AMAZING TAP HANDLES!!!

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Welcome to Amazing Tap Handles - The Tap Handle Museum. Here you will find photos of the Museum's collection of beer taps, along with brewery info. Have a look around the Museum, and use the contact form in sidebar to leave me feedback about the site, talk about taps, or if you have a rare tap handle you'd like to sell to the Museum. I'd love to hear from you! Please, no inquires about buying taps - they're not for sale.

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Photos or tap descriptions used in this blog may not be misrepresented as your own. Photos may not be used for financial gain whatsoever, as the uniqueness of the photo would unfairly associate a seller's product and reputation with this site. Tap descriptions may be used word for word as long as this blog is cited as the source, and a link is provided to this site.

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Thursday, June 4, 2015

Tap Handle #498: San Francisco Brewing

Tap size:  a little over 12"
Rarity:  Very Rare
Mounting:  internal 3/8" nut

For years I tried unsuccessfully to obtain a tap from a closed California brewery that featured the Golden Gate Bridge, but acquiring this San Francisco Brewing tap may be even more satisfying than acquiring the first. I've driven over this bridge multiple times and each time I'm in awe at the engineering and construction that created it. The tap is simply gorgeous, capturing the art deco styling and rich reddish-orange color of the bridge towers with amazing detail. There is a narrow strip running down the middle of the tap where the beer variety is indicated with a label. Although the label I have is Kolsch, I couldn't find any description of that variety anywhere (including the brewery website!), so I decided to profile one of San Francisco's core beers, Broadway IPA, instead. The front and back of the tap are identical to each other, as are the two sides to each other. I've only ever seen one other of this tap, and as you can imagine for a tap this beautiful and rare, it's quite expensive on the secondary market.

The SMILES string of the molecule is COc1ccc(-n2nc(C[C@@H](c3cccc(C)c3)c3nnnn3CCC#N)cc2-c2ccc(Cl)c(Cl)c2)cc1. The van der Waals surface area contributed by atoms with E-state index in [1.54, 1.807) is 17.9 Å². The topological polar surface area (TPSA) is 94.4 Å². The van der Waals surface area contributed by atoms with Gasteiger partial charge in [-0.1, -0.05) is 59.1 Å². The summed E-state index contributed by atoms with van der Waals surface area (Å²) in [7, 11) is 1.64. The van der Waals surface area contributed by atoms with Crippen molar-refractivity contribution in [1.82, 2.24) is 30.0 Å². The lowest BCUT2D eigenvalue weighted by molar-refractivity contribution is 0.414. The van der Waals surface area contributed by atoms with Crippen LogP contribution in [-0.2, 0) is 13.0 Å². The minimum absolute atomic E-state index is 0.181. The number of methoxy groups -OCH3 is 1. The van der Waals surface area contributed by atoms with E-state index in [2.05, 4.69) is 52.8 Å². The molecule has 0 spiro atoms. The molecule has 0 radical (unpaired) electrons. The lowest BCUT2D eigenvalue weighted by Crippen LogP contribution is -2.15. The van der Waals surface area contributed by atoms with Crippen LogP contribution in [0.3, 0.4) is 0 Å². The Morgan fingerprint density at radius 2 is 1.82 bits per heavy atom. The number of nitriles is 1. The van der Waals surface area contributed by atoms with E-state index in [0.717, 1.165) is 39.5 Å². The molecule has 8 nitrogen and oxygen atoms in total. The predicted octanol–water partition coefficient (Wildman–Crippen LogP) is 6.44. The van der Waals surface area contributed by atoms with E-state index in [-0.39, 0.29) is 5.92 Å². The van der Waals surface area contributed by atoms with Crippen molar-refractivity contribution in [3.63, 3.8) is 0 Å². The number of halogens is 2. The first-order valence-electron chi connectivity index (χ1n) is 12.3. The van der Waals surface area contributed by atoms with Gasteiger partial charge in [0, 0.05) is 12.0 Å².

The Golden Gate Bridge is a suspension bridge spanning the Golden Gate strait, the mile-wide, three-mile-long channel between San Francisco Bay and the Pacific Ocean. The structure links the U.S. city of San Francisco, on the northern tip of the San Francisco Peninsula, to Marin County, bridging both U.S. Route 101 and California State Route 1 across the strait. The bridge is one of the most internationally recognized symbols of San Francisco, California, and the United States. It has been declared one of the Wonders of the Modern World by the American Society of Civil Engineers.